Castle Mt., Alberta

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Published January 2000. This article does not reflect any lift upgrades or terrain expansions since then.

Terrain Ability






Castle Mt.






If you're the kind of skier who preferred Fernie when it was completely unknown and competition for powder was minimal, all is not lost. An hour and half across the Continental Divide from Fernie is Castle Mt., Alberta. At 2,800 vertical and 1,440 acres, Castle is currently similar in size, challenge and ambience to Fernie before its 1998-99 expansion. Only local skiers from the southern Alberta towns of Lethbridge and Pincher Creek patronized Castle, formerly known as Westcastle Park with 1,700 vertical and 400 acres prior to 1998-99. In its current configuration with the new Tamarack upper mountain lift, Castle is definitely worth the 2 1/2-hour day trip from Calgary, particularly for those skiers on their way to Fernie or other southern B.C. areas.

Lift Serviced














High Mths

Low Mths


Direction of Exposure





GE 90 in.

LT 30 in.

Base Depth





Castle Mt, Alb. 5,700











The topography and weather are quite different from Fernie on the Alberta side of the Divide. Quantity of snow is much less than Fernie but still greater than at the Banff areas. At 1,000 feet higher altitude than Fernie, snow quality is more consistent, with rain only occasionally at the base and rarely at the top. Castle's snow tends to fall in frequent storms of a few inches rather than in the big dumps more common west of the Divide.


There is a prevailing southwest wind, which tends to strip the snow from some aspects of the exposed terrain and accumulate 10-15 feet in other aspects. The top of Tamarack is situated in a leeward location so that it can remain open on most windy days. The east and south exposures are much less of a problem in Canada than in U.S. ski areas. A sustained warm spell in spring might limit the skiing on the steepest south-facing slopes, up to 20% of Castle's terrain.


Terrain Type:


Cruising: Most of the mountain has a consistent upper intermediate to advanced fall line. However, only North Run, South Run and Sundown on the lower half of the mountain are consistently groomed. With the open terrain and low skier density, you can cruise at relatively high speed in ungroomed snow over expansive upper mountain areas like Sheriff and Outlaw on the north side of Tamarack chair, or Drifter, a broad east facing fall line starting a few hundred feet south of the lift. Mid-fat skis can help make this an exhilarating experience.


Moguls: Some of the steeper areas near the lower lifts, such as Shotgun and The Burn, have good bumps. Most of the terrain does not get enough traffic to develop moguls.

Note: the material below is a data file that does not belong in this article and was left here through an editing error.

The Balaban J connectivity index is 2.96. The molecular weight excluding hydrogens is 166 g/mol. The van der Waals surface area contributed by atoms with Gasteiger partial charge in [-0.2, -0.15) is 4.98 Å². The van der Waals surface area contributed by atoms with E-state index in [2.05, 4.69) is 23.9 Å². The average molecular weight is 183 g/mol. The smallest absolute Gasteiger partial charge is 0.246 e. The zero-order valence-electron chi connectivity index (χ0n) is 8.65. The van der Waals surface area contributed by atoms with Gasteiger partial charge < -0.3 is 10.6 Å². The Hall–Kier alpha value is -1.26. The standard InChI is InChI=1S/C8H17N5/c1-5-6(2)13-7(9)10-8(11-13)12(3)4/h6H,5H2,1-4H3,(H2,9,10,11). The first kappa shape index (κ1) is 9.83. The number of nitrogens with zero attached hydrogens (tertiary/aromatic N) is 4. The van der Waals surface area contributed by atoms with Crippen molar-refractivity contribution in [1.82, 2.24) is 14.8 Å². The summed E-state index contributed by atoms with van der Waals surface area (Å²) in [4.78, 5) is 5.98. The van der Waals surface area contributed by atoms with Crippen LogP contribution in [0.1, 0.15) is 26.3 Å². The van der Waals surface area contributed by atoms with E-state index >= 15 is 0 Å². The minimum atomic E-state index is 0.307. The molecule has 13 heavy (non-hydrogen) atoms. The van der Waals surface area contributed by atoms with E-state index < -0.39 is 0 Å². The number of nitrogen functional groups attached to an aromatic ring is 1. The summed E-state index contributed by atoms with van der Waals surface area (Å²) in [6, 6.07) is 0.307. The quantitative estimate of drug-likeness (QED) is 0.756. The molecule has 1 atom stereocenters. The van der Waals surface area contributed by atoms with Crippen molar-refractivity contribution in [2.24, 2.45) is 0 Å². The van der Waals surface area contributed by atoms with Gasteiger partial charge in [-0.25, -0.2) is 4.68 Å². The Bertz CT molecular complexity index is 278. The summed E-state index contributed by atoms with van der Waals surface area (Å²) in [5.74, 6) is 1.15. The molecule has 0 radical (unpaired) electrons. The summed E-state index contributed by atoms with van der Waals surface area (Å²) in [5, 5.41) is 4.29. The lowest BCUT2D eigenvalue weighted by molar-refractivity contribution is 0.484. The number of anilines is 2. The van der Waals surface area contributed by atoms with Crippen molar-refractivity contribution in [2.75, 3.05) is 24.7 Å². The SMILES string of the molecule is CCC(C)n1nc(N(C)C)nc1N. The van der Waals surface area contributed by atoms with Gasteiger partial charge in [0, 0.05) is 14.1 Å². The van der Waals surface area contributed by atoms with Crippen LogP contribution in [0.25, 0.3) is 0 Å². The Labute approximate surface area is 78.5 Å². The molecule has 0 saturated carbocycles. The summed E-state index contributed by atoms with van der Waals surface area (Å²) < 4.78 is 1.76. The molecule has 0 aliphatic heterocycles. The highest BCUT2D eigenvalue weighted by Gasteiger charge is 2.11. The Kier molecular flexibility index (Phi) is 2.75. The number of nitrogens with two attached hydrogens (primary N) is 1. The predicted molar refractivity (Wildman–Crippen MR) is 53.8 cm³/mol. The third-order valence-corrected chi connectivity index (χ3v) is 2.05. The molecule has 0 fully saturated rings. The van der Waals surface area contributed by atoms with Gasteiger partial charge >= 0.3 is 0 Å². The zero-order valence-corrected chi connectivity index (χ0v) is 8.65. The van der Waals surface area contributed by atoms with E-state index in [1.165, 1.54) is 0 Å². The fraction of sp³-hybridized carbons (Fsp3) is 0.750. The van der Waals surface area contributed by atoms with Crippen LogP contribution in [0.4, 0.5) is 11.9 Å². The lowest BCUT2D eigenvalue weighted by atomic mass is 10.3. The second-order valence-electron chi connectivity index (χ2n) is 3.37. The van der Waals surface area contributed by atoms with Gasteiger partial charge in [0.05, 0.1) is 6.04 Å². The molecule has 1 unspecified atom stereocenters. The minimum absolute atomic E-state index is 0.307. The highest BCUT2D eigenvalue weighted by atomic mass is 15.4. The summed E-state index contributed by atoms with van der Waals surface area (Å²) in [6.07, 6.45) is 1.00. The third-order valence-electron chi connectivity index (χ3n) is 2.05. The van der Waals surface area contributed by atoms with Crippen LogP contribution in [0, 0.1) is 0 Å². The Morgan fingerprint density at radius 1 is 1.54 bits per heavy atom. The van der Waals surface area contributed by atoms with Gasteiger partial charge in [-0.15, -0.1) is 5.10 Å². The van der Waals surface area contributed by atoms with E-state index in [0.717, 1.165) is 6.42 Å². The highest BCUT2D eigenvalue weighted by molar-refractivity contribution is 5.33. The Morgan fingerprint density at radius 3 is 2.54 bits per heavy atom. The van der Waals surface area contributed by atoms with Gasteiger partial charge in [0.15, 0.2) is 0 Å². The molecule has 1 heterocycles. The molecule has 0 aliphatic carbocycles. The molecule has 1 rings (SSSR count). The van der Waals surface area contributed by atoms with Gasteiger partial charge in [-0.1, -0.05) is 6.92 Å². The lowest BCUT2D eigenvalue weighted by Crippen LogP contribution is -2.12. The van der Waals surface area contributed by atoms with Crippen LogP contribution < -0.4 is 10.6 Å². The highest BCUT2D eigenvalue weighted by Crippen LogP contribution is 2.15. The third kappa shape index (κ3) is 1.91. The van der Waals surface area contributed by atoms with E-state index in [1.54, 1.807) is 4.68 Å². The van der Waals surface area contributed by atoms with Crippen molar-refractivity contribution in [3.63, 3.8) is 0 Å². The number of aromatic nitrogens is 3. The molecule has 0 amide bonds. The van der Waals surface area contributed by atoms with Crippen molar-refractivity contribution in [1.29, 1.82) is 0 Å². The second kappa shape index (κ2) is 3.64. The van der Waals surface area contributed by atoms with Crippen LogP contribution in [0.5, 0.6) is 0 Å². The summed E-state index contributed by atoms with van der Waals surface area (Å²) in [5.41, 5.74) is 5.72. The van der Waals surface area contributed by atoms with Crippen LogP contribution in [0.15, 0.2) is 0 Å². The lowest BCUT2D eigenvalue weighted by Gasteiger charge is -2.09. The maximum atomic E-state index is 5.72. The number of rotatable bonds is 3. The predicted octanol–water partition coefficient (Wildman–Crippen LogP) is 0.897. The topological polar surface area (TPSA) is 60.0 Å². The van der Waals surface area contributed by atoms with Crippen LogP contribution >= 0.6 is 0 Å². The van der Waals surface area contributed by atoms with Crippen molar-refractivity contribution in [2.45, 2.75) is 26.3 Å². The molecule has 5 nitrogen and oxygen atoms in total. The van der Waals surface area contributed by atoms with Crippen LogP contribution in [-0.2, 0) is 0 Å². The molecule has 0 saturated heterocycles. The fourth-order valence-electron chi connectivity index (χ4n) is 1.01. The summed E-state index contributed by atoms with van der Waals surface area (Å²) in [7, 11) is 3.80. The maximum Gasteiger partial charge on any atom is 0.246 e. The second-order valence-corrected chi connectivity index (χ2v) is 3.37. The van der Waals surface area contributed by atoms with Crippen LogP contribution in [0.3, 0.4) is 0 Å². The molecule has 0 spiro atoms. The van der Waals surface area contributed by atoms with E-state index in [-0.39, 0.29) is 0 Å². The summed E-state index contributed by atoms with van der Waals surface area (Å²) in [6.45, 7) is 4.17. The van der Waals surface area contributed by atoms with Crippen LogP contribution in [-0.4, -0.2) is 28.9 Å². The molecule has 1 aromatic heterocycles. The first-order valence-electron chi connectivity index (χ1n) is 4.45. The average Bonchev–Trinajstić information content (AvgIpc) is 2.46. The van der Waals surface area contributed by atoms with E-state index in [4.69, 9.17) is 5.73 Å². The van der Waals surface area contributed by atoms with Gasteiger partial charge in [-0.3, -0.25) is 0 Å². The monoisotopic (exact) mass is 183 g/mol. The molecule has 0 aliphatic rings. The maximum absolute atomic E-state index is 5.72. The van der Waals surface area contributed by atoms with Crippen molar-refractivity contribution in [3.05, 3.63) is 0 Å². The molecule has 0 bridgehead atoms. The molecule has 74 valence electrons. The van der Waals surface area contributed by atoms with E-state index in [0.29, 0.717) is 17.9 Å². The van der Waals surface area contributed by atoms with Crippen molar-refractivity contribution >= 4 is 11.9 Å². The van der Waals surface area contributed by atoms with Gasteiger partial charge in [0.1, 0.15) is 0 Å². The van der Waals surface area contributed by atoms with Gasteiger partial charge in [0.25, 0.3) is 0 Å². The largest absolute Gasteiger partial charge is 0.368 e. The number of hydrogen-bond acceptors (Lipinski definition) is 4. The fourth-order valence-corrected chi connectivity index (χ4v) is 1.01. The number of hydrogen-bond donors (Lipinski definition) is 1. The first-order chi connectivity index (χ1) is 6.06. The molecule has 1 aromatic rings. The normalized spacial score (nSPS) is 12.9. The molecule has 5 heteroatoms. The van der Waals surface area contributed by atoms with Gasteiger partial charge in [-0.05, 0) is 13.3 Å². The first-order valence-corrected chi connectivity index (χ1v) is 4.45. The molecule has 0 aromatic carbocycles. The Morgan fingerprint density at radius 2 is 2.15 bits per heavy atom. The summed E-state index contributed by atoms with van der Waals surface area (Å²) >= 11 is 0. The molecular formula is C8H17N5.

Steeps: The steepest runs are the numerous double-blacks on the south side of the upper mountain. Stay high on the catwalk heading southwest (usually into the wind) to get there. While wind stripping may be evident on the traverse, once you drop in the runs will usually have plenty of blown-in snow.


Wide Open Spaces: The picture of the Tamarack upper chair area is representative of about 75% of Castle's terrain, mostly subalpine with occasional stunted and widely spaced trees. Huckleberry Ridge will have the best upper mountain visibility in cloudy or stormy weather.


Trees: Only the lower quarter of the mountain is forested. Most of the glade skiing drops to skier's right off the North Run trail. On the upper mountain, there are some short and steep but very widely spaced glades dropping to skier's left from Huckleberry Ridge.


Powder: With the wind deposits, frequent snow flurries and extremely low skier density, there is usually a powder surface somewhere if you know your way around. Snow host tours are offered at 1PM midweek and 3 times a day on weekends. Our hosts located a completely untracked shot of about 500 vertical at 1:45PM on a Sunday afternoon. With the wide open terrain, it is not very difficult for visiting skiers to observe where the deepest snow is after just a few runs.


Hiking and Backcountry: Skiers can traverse and hike a short distance north from Tamarack and ski nearly 3,000 vertical into an adjoining canyon if you can find a local guide to navigate and arrange shuttle pickup. While skiing the south expert runs, you can observe a few steep north facing chutes across the intervening canyon. The ridgeline above these cliffs is the possible future site of a new intermediate chairlift.


Crowds: Despite having just two fixed grip chairs plus one T-bar to service most of the runs, lift lines are minimal. Most visiting skiers will never have seen an area with skier density this low. Lift ticket sales rose from 60,000 to 80,000 for the 1998-99 season with the terrain expansion.


Intermediates: Castle has a continuous and consistent fall line similar to Sun Valley. Since much less of the mountain is groomed, upper intermediates will benefit greatly from mid-fat skis to handle the variable snow conditions. Lower intermediates may be out of their league on over half the terrain at Castle.


Novices: There is a tiny bunny slope with a 165 vertical T-bar: not an ideal place for beginners.


Children: Entirely dependent on ability. They should be comfortable on red rated runs and be willing to ski ungroomed snow.


There is a day lodge and rental shop at the base of the mountain. For lunch, don't miss the homemade crisp crust pizza at the Pub 'n Grub restaurant.


There are several private cabins at the base of Castle Mt., but most lodging for visiting skiers is in Pincher Creek, half an hour away. There are a few bed-and-breakfast lodges between Castle and Pincher Creek. With the lack of resort infrastructure, Castle is likely to remain quiet and unspoiled, with perhaps a modest increase in day skier visits from Calgary.